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 Buoys on Matsushima beach by Keith NgBuoys on a beach in Matsushima, Miyagi. ©Keith Ng


Despite being a relatively new custom, the summer holiday of ‘Umi no hi’ — also known as Marine Day, Ocean Day and Sea Day — holds great significance to Japan.

The day celebrates the ocean and seas surrounding the island nation by giving thanks for their bountiful harvests and showing an appreciation of their importance to the economic prosperity and cultural wealth of Japan.

Designated a national day off in 1995, it became the first holiday in the summer months, initiated to help encourage Japan’s famously hard-working employees pursue a better work-life balance. Later, as part of a “Happy Monday” initiative designed to reward workers with longer periods of rest, the holiday was moved from its original date of July 20th to the third Monday of the month to create a three-day weekend. 

Marine Day may be one of Japan’s newer holidays, but its roots lie in the late 19th century. The celebration also commemorates Emperor Meiji’s 1876 voyage aboard the Meiji Maru, an iron ship that was made in Scotland for the Japanese government. The journey took the Emperor from Aomori in northern Japan across the Tsugaru Strait to Hakodate and then skirted the country to end in Yokohama in July.

 The Meiji Maru ship, photographed in 1874 - public domain imageThe Meiji Maru ship in a photo taken in 1874 before its Imperial voyage around Japan. Public Domain


Today, Marine Day offers plenty of opportunities to celebrate. Most holidayers choose to take a day trip to the coast or head to a local beach for a swim to cool off in the hot and humid weather of mainland Japan’s midsummer. Popular Marine Day recreational activities include swimming, snorkeling, surfing and diving at popular tourist destinations, such as Isshiki Beach in Hayama.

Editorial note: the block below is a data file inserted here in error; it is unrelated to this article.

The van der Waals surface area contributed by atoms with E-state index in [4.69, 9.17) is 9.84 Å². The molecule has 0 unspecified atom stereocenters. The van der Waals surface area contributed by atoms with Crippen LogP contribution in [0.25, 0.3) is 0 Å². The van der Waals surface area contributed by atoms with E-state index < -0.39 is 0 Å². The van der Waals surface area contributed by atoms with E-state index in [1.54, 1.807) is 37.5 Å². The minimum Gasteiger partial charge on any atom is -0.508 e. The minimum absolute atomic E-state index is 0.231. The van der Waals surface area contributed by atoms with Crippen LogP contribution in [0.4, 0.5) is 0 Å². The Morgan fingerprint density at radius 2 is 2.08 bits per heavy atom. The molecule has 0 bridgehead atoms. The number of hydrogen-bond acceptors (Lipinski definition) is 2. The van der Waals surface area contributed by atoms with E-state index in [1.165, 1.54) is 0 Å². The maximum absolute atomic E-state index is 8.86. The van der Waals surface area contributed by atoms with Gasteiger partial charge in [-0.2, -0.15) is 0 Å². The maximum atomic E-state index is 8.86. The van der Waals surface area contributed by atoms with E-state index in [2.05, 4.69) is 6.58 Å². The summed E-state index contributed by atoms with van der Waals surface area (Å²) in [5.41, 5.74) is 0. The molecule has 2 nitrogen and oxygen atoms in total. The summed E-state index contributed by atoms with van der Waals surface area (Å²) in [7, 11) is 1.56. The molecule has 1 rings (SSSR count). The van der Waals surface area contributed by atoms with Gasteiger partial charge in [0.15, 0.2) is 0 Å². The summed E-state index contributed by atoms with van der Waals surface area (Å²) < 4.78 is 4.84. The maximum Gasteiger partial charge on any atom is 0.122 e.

Though its a holiday that doesn’t have traditional celebrations, plenty of sea-related family-friendly events and venues have become popular. National aquariums host water sports competitions and water shows, while Japan’s Maritime Self-Defense Force dress their ships with flags and banners to mark the occasion. In Odaiba, Tokyo, volunteers arrange hundred of paper lanterns in a pattern on the beach, attracting visitors to its sea-front cafes and beachside music events. Just to the south of Tokyo, the Port of Yokohama, where the Meiji Maru docked to end its Imperial voyage, an annual firework display takes place, and people gather to watch the parades and entertainers perform.

 nimi-projects-marine-day-blue-green-ceramis-glassware Inspired by the waters of Japan — our NiMi Projects Marine Day Hues collection includes glassware, ceramics, recycled marine plastic and paper goods.


In addition to these events are others that focus on the holiday’s underlying message of respecting and preserving Japan’s waterways. Across the country, many volunteers organize beach-cleaning days, but it's the curious activity of “EM mud ball throwing" that has recently become popular. Here, volunteers toss thousands of dried mud balls containing effective microorganisms (EMs) into lakes and rivers. The balls slowly dissolve to release the EMs, which inhibit algae growth and help break down sludge and grime — an apt little Marine Day gift from the people to the waters of Japan.

Celebrate with us and check out our collection of ocean blues, sea greens and water-inspired Marine Day Hues collection.

  The Ito coastline of Shizuoka, Japan - Mio YamadaThe Ito coastline of Shizuoka in summer. ©Mio Yamada